[Ed. note: The following article was written by Mack Sperling before his unplanned leave. Although releasing it today is less timely than is Mack’s custom, the issues involved in the case are still of interest to businesses and business lawyers. Any errors or shortcomings in the article are attributable to your substitute bloggers.]
On February 16, in Lynn v. Lynn, the Court of Appeals interpreted provisions of a Shareholders Agreement requiring the corporation to repurchase a shareholder’s "restricted shares" upon his death, with the purchase to be funded by the proceeds of a life insurance policy on the shareholder.
The trial court had found the Agreement to be ambiguous, and had considered a variety of extrinsic evidence in determining the ownership of the shares in question. The Court of Appeals found no ambiguity, ruled that it had been error to consider the extrinsic evidence, but it nevertheless reached the same result as to ownership.
A father (James) and his two sons (Greg and Kenneth) formed a corporation, James Lynn & Sons, Inc. Eventually, the father owned 51% and the sons each owned 24.5% of the company’s stock.
In 1993, the shareholders and their wives entered into a shareholders’ agreement requiring that upon death, each shareholder would sell his "restricted" shares back to the corporation for an amount equivalent to the face amount of a life insurance policy on his life, with the face amount to be adjusted annually. The corporation was to own the policies.
The sons kept life insurance in place, paid for by the company, which increased over time from $75,000 to $375,000. The corporation paid the premiums, though the brothers had the policies issued in their names as opposed to them being owned by the corporation. They named their wives as beneficiaries of the policies. The father didn’t maintain insurance, due to expense, but upon his death in 1997 his executor sold his shares to the sons in a transaction referencing the Shareholders Agreement.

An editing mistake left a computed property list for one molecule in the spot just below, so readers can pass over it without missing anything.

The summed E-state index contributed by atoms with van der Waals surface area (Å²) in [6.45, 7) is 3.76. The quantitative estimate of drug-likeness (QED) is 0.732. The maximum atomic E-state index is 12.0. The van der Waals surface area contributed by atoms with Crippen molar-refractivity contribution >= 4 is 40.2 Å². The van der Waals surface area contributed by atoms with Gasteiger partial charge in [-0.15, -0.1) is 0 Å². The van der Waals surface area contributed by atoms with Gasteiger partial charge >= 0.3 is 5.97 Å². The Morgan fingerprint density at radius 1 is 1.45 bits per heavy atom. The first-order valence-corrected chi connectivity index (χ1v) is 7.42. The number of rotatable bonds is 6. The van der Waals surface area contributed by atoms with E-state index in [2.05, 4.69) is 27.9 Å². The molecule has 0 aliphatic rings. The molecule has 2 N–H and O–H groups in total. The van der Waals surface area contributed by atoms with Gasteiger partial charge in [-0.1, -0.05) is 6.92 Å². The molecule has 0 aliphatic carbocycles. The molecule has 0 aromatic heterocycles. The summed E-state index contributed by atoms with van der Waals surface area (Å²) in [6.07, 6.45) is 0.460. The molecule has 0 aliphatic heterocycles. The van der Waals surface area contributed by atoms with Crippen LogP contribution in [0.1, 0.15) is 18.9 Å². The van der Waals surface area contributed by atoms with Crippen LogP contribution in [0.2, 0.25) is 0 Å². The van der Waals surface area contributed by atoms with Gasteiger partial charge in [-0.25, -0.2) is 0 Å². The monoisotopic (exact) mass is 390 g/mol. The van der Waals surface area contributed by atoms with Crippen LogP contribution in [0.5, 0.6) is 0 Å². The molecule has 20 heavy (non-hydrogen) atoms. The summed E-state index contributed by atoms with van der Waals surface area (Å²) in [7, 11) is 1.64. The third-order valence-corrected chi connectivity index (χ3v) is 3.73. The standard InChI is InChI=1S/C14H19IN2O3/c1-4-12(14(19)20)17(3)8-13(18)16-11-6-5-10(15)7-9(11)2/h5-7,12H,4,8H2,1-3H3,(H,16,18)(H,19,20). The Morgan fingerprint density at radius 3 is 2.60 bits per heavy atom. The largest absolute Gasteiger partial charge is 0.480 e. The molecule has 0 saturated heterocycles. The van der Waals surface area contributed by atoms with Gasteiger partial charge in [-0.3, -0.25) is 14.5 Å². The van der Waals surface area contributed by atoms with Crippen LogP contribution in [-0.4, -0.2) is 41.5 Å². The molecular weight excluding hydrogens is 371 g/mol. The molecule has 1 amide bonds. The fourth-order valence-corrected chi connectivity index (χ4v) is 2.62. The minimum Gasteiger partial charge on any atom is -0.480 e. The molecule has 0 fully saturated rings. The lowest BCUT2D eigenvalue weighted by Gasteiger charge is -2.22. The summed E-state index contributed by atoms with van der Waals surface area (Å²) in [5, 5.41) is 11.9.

Later, the sons adjusted their ownership interests with Kenneth becoming the 55% majority owner and Greg holding a 45% interest.
Then it got interesting. Greg and his wife got divorced, and were involved in heated litigation over the equitable distribution of their property. Greg’s wife sued Kenneth, as majority shareholder, to establish that the shares of the company were subject to equitable distribution.
Kenneth then died unexpectedly. His shares went to his estate. The insurance proceeds went to his wife. Greg’s ex-wife said that 100% of the shares were now subject to her equitable distribution claim. Greg pretty much agreed with his ex-wife, and said that upon the payment of the life insurance proceeds to Kenneth’s wife, he held 100% of the shares.
Kenneth’s widow had a different point of view. She said that the Shareholders Agreement only applied to "restricted shares," and that the shares held by her late husband did not fit that definition. She also said that the corporation hadn’t complied with the life insurance provision given that it did not own the policies. She said she was entitled to both the insurance proceeds and the shares.
The Trial Court Ruling
The trial court ruled that the Agreement was ambiguous, because sometimes it referenced "restricted shares," sometimes it referenced plain ‘ol "shares," and no shares had been denominated as being "restricted."